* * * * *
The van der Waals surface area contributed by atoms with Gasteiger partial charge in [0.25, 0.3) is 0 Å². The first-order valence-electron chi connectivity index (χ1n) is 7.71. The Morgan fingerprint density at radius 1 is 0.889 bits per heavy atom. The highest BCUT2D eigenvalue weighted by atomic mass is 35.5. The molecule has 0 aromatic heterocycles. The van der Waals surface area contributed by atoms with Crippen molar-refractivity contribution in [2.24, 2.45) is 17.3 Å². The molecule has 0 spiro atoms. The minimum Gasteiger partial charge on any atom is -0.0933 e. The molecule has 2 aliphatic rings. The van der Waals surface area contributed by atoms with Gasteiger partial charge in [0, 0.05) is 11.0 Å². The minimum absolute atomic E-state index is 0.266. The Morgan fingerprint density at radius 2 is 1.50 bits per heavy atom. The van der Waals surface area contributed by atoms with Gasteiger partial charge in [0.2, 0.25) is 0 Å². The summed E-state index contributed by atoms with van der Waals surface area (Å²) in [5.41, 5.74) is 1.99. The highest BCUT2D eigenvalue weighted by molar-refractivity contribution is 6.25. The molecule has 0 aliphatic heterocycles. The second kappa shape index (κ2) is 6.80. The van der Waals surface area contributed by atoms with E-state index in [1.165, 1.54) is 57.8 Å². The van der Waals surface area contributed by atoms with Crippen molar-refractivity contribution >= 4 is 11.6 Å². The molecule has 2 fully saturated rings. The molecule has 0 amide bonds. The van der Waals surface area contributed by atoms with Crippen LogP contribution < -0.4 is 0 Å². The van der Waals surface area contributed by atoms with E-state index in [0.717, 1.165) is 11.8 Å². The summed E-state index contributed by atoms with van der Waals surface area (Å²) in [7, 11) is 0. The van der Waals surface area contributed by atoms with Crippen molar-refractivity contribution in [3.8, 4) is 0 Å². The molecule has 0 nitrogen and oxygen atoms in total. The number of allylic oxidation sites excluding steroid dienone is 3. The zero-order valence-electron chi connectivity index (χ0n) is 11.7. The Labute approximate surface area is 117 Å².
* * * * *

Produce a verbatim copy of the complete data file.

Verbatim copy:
The van der Waals surface area contributed by atoms with Gasteiger partial charge in [0.25, 0.3) is 0 Å². The first-order valence-electron chi connectivity index (χ1n) is 7.71. The Morgan fingerprint density at radius 1 is 0.889 bits per heavy atom. The highest BCUT2D eigenvalue weighted by atomic mass is 35.5. The molecule has 0 aromatic heterocycles. The van der Waals surface area contributed by atoms with Crippen molar-refractivity contribution in [2.24, 2.45) is 17.3 Å². The molecule has 0 spiro atoms. The minimum Gasteiger partial charge on any atom is -0.0933 e. The molecule has 2 aliphatic rings. The van der Waals surface area contributed by atoms with Gasteiger partial charge in [0, 0.05) is 11.0 Å². The minimum absolute atomic E-state index is 0.266. The Morgan fingerprint density at radius 2 is 1.50 bits per heavy atom. The van der Waals surface area contributed by atoms with Gasteiger partial charge in [0.2, 0.25) is 0 Å². The summed E-state index contributed by atoms with van der Waals surface area (Å²) in [5.41, 5.74) is 1.99. The highest BCUT2D eigenvalue weighted by molar-refractivity contribution is 6.25. The molecule has 0 aliphatic heterocycles. The second kappa shape index (κ2) is 6.80. The van der Waals surface area contributed by atoms with E-state index in [1.165, 1.54) is 57.8 Å². The van der Waals surface area contributed by atoms with Crippen molar-refractivity contribution >= 4 is 11.6 Å². The molecule has 2 fully saturated rings. The molecule has 0 amide bonds. The van der Waals surface area contributed by atoms with Crippen LogP contribution < -0.4 is 0 Å². The van der Waals surface area contributed by atoms with E-state index in [0.717, 1.165) is 11.8 Å². The summed E-state index contributed by atoms with van der Waals surface area (Å²) in [7, 11) is 0. The van der Waals surface area contributed by atoms with Crippen molar-refractivity contribution in [3.8, 4) is 0 Å². The molecule has 0 nitrogen and oxygen atoms in total. The number of allylic oxidation sites excluding steroid dienone is 3. The zero-order valence-electron chi connectivity index (χ0n) is 11.7. The Labute approximate surface area is 117 Å².